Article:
In May, I represented Novata at the Sustainable1 Conference in Paris. The panel I participated in, ”Completing Data Gaps: Transparency Matters,” was focused on ESG data, specifically how to complete information gathering and modeling when it comes to ESG datasets. Here are my top three takeaways from the panel conversation, as well as some recommendations for how to get started with ESG reporting:
1. ESG datasets should not be uniform
Depending on the type of company, industry, and region, ESG practices vary greatly, and rightfully so. Therefore, ESG datasets will differ and there will be little overlap aside from a select few issues such as carbon neutrality, board composition, and employee support. The common problem in the ESG data space is actually ESG metrics not being defined uniformly. This lack of standardization (and adoption of existing standards) leads to skepticism over the quality and reliability of ESG data.
2. Education is key
The need for education applies across the value chain in the privately-held company sector: Limited Partners are putting pressure on General Partners, who are in turn pressuring Portfolio Companies “to be doing ESG.” However, there is a lack of common understanding of what ESG is or why companies should have an ESG strategy. Humanizing ESG metrics and providing context is crucial. People need to understand the why: why do my Scope 1 emissions matter, why do I need to calculate the pay equity gap or have robust anti-corruption practices? There needs to be education on how strong ESG practices create resiliency, long-term success, and stakeholder support.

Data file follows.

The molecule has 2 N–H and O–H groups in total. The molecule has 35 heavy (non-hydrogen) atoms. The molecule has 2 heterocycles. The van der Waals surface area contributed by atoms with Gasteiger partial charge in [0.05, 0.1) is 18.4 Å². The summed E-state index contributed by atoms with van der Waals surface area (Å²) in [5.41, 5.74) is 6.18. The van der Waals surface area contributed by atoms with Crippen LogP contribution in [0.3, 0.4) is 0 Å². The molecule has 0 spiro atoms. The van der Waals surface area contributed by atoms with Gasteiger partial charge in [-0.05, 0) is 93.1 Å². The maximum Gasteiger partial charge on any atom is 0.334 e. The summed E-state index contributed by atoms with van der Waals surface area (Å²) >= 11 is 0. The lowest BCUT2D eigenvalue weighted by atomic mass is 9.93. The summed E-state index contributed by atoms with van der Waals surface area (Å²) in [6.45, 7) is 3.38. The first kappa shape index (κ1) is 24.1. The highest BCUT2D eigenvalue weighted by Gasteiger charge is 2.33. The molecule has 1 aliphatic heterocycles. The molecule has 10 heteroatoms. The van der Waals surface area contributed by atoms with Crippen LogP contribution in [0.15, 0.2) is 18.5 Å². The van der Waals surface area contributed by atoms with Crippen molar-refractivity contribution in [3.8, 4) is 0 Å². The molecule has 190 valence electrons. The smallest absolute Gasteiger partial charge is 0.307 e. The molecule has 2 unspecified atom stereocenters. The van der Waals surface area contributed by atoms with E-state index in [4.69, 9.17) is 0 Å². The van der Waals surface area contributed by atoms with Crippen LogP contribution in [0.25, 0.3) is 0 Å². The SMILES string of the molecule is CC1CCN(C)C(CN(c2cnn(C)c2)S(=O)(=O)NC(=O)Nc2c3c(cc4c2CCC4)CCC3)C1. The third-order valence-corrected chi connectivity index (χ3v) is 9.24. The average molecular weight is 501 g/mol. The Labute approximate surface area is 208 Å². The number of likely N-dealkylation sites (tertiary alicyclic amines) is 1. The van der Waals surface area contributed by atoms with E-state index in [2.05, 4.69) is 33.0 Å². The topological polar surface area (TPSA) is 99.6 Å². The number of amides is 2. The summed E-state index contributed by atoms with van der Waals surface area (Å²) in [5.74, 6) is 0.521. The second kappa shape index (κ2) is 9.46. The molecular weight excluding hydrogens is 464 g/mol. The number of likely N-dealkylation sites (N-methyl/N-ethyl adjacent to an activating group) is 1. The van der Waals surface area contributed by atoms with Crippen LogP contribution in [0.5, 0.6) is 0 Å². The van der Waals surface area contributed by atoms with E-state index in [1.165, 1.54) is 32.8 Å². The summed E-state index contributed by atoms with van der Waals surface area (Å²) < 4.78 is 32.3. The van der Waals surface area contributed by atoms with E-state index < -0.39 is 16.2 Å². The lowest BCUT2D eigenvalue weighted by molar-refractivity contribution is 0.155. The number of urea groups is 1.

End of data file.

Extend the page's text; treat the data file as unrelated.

3. Resources are key
“Doing ESG” requires resources. Companies need to first define their ESG strategy, identify key stakeholders, determine which targets they want to set, and track progress. That requires people, knowledge, and more fundamentally, budget. ESG data collection is hard and time consuming. When the Novata Methodology team was refining its recommendations for baseline and advanced metrics, we spent hours collecting ESG data ourselves. We found that even as ESG experts, some metrics were incredibly hard to track and calculate. In order to optimize for success, firms setting out on this reporting journey should properly train people on how to collect the data and give them the right tools to execute.
By engaging in the process of ESG disclosure, companies can understand, measure, and communicate their exposure to ESG risks and opportunities, while also promoting transparency with investors and stakeholders.
As a mission driven public benefit corporation, Novata is committed to working with companies and their reporting partners, engaging with them directly at onboarding and throughout the ESG reporting process. To learn more, reach out to us at email@example.com.